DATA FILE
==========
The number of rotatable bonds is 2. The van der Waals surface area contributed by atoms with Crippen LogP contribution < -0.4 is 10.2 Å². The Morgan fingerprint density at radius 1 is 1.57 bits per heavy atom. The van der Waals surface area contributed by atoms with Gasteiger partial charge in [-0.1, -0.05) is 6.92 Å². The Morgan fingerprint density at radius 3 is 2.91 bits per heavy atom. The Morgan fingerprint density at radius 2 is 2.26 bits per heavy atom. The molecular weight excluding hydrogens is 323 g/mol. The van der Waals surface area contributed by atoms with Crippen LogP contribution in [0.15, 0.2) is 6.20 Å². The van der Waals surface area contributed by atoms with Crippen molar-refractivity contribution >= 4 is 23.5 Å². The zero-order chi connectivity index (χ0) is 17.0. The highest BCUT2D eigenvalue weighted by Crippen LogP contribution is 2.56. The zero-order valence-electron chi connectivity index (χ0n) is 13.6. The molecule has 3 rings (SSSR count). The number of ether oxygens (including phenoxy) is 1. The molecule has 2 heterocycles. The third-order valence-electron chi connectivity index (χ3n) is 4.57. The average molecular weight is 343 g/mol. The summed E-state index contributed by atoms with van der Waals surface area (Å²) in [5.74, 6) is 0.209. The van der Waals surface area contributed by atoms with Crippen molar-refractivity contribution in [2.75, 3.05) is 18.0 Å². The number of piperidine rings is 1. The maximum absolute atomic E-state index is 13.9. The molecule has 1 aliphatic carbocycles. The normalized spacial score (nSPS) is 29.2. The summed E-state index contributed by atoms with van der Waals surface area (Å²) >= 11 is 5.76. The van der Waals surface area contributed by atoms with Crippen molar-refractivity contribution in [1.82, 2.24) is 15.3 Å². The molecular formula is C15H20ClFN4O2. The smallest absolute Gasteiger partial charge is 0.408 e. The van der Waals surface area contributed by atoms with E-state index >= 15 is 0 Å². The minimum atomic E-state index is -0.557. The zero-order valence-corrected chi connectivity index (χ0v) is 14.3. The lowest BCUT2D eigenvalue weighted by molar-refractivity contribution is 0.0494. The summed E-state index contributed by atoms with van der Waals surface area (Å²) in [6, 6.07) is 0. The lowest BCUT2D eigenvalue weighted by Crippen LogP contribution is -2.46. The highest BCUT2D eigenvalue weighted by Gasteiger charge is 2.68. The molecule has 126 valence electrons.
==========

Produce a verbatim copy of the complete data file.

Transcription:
The number of rotatable bonds is 2. The van der Waals surface area contributed by atoms with Crippen LogP contribution < -0.4 is 10.2 Å². The Morgan fingerprint density at radius 1 is 1.57 bits per heavy atom. The van der Waals surface area contributed by atoms with Gasteiger partial charge in [-0.1, -0.05) is 6.92 Å². The Morgan fingerprint density at radius 3 is 2.91 bits per heavy atom. The Morgan fingerprint density at radius 2 is 2.26 bits per heavy atom. The molecular weight excluding hydrogens is 323 g/mol. The van der Waals surface area contributed by atoms with Crippen LogP contribution in [0.15, 0.2) is 6.20 Å². The van der Waals surface area contributed by atoms with Crippen molar-refractivity contribution >= 4 is 23.5 Å². The zero-order chi connectivity index (χ0) is 17.0. The highest BCUT2D eigenvalue weighted by Crippen LogP contribution is 2.56. The zero-order valence-electron chi connectivity index (χ0n) is 13.6. The molecule has 3 rings (SSSR count). The number of ether oxygens (including phenoxy) is 1. The molecule has 2 heterocycles. The third-order valence-electron chi connectivity index (χ3n) is 4.57. The average molecular weight is 343 g/mol. The summed E-state index contributed by atoms with van der Waals surface area (Å²) in [5.74, 6) is 0.209. The van der Waals surface area contributed by atoms with Crippen molar-refractivity contribution in [2.75, 3.05) is 18.0 Å². The number of piperidine rings is 1. The maximum absolute atomic E-state index is 13.9. The molecule has 1 aliphatic carbocycles. The normalized spacial score (nSPS) is 29.2. The summed E-state index contributed by atoms with van der Waals surface area (Å²) >= 11 is 5.76. The van der Waals surface area contributed by atoms with Crippen molar-refractivity contribution in [1.82, 2.24) is 15.3 Å². The molecular formula is C15H20ClFN4O2. The smallest absolute Gasteiger partial charge is 0.408 e. The van der Waals surface area contributed by atoms with E-state index >= 15 is 0 Å². The minimum atomic E-state index is -0.557. The zero-order valence-corrected chi connectivity index (χ0v) is 14.3. The lowest BCUT2D eigenvalue weighted by molar-refractivity contribution is 0.0494. The summed E-state index contributed by atoms with van der Waals surface area (Å²) in [6, 6.07) is 0. The lowest BCUT2D eigenvalue weighted by Crippen LogP contribution is -2.46. The highest BCUT2D eigenvalue weighted by Gasteiger charge is 2.68. The molecule has 126 valence electrons.